The first stem cell transplant performed on an adult sickle cell patient in Canada has been heralded as a massive success. Twenty-six-year-old Revée Agyepong from Edmonton, Alberta, was declared cured and disease-free on Tuesday.
Sickle cell anemia is a chronic condition currently affecting around 90,000 Americans, the majority of which are of African descent.
The disease is the product of a genetic mutation that changes the structure of the blood’s hemoglobin from a circular to a crescent shape. This distortion can get in the way of a healthy blood flow, raising risk of clotting and, in severe cases, causing organ damage, severe pain, and stroke. Average life expectancy for people with sickle cell anemia ranges between 40 and 60 years old.
Before surgery, Agyepong had to visit the hospital once every eight weeks to receive a three-hour-long red blood cell exchange to manage the condition. She had to have her gallbladder taken out and her spleen doesn’t function as a result of her disease. She also suffers from heart murmurs and chronic pain.
Agyepong’s sister, Stephanie Amoah, was the first to investigate the possibility of a stem cell transplant.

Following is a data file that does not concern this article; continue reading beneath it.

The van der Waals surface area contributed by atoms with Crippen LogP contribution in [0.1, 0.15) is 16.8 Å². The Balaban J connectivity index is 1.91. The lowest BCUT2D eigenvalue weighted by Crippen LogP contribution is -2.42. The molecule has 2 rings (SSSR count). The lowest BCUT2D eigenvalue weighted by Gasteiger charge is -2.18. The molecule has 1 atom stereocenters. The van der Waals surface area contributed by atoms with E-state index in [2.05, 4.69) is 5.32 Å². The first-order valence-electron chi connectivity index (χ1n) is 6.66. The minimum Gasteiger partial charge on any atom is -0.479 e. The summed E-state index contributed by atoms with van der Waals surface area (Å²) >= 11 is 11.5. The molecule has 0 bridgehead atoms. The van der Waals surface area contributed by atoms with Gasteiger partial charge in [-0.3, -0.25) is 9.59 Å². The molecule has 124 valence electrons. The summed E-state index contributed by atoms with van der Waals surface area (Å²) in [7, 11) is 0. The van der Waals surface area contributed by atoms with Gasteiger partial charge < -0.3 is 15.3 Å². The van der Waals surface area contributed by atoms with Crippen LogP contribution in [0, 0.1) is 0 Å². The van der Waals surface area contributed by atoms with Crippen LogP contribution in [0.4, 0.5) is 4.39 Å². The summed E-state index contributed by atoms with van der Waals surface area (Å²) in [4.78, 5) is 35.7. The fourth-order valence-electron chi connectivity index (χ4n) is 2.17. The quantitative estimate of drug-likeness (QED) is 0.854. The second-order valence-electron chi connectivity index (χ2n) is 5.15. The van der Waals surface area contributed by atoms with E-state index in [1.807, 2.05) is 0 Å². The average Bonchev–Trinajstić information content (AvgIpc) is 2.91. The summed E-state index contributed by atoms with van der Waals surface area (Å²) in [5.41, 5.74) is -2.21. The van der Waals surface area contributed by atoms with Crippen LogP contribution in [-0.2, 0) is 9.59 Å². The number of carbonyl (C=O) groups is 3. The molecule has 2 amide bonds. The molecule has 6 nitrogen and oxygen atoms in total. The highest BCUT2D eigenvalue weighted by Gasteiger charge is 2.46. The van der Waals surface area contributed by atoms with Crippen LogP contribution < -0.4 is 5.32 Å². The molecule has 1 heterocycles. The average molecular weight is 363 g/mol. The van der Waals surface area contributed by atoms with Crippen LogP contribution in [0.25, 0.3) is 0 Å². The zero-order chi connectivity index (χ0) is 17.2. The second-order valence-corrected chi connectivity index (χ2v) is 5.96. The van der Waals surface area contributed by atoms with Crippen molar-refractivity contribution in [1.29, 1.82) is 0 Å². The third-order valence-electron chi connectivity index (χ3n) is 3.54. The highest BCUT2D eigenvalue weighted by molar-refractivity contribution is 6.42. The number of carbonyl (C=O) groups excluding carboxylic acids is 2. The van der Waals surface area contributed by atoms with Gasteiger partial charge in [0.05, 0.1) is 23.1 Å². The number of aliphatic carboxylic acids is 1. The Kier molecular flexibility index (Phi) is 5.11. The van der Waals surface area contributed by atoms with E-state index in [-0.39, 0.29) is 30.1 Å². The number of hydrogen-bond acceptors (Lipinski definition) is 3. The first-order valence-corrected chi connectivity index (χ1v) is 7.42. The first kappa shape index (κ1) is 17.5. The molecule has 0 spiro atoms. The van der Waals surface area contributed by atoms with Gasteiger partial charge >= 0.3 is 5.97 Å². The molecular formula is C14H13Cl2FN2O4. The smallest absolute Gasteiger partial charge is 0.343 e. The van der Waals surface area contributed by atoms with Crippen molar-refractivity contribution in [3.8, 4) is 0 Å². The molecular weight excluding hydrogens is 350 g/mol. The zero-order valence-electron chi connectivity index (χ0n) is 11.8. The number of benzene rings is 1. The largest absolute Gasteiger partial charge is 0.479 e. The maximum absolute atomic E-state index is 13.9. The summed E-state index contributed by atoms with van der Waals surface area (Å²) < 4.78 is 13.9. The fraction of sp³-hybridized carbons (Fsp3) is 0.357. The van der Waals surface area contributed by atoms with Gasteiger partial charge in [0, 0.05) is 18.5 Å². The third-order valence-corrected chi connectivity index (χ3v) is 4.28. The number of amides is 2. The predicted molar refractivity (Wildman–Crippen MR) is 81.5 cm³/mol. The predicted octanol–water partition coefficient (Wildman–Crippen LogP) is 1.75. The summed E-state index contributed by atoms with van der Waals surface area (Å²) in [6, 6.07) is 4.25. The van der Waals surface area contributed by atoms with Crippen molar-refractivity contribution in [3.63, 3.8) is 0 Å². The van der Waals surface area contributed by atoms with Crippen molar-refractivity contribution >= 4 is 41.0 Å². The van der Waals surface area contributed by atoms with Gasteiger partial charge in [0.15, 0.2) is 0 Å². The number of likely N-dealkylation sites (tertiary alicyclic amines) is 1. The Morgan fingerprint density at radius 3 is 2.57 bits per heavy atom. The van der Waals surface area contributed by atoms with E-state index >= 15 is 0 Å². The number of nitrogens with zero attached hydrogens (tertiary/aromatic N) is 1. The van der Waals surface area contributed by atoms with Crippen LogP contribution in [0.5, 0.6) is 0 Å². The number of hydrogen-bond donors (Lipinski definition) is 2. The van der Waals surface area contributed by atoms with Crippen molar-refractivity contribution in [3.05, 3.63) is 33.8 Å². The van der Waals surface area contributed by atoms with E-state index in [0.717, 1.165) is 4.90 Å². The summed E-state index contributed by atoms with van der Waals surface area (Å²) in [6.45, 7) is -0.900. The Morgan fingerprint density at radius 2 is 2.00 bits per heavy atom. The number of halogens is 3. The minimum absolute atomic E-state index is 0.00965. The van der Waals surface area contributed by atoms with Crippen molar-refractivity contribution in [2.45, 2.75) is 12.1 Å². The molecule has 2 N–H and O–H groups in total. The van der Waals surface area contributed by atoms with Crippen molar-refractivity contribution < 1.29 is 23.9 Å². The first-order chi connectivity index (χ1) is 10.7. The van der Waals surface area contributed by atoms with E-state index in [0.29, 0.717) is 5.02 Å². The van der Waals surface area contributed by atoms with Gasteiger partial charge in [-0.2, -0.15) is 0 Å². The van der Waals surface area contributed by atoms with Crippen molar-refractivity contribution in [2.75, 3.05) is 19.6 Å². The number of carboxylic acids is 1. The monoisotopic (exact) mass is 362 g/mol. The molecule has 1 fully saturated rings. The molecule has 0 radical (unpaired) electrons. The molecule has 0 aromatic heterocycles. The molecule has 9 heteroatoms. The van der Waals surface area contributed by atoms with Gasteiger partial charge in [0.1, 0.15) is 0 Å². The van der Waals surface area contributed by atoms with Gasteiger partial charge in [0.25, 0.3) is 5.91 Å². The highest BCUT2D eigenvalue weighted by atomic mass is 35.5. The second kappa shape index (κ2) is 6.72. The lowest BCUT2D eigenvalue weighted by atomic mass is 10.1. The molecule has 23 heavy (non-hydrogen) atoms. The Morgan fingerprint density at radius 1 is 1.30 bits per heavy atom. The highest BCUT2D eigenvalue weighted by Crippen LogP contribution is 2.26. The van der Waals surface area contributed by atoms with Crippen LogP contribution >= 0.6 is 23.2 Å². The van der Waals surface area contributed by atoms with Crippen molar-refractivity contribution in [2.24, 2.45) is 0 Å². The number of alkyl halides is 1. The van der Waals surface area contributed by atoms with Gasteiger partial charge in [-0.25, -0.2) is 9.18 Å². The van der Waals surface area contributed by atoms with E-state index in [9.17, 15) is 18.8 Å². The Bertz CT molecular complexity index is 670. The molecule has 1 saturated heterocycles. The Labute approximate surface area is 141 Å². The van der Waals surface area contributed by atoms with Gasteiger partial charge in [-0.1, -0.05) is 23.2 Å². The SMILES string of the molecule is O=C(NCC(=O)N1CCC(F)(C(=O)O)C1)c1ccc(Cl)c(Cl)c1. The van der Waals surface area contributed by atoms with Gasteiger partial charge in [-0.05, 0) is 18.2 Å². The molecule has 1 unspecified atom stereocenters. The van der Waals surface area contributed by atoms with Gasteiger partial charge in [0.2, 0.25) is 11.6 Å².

“It was a no-brainer,” she told the Calgary Herald. “I knew if I was a match, I’d just do it no matter what.”
To avoid serious complications, medics say it’s best to have donors who are siblings, but even that doesn’t guarantee a match. There was just a 25 percent chance Agyepong’s body would accept her sister’s stem cells.
“I was just excited to know we would get the HLA testing which is the compatibility testing,” said Agyepong, reports CTV News Calgary.
“We hoped for the best, crossed our fingers, and then, on her birthday – which is crazy, we got the best news ever; that she was a ten-out-of-ten match.”
The operation took place at the Tom Baker Cancer Centre last November. While there are expected to be side effects from the anti-rejection drugs for another year or so, the blood tests taken on Tuesday show it’s been a success.
“Over the past few months, what we’ve seen is that Revée’s sister’s bone marrow has taken over the production of Revée’s red blood cells,” leader of Alberta’s bone marrow transplant program, Dr Andrew Daly, told CTV News Calgary. “The amount of sickle-cell hemoglobin in her bloodstream has decreased almost to zero.”
Stem cell treatments like this one have been performed on children, but it’s only recently that studies have even begun looking at applying the treatment to adults. The research so far has been promising: A 2014 study turned out an 87 percent rate among 30 adults aged 16 to 65 who had undergone transplants.
Agyepong hopes her experience will pave the way for other sickle cell patients to receive similar treatments.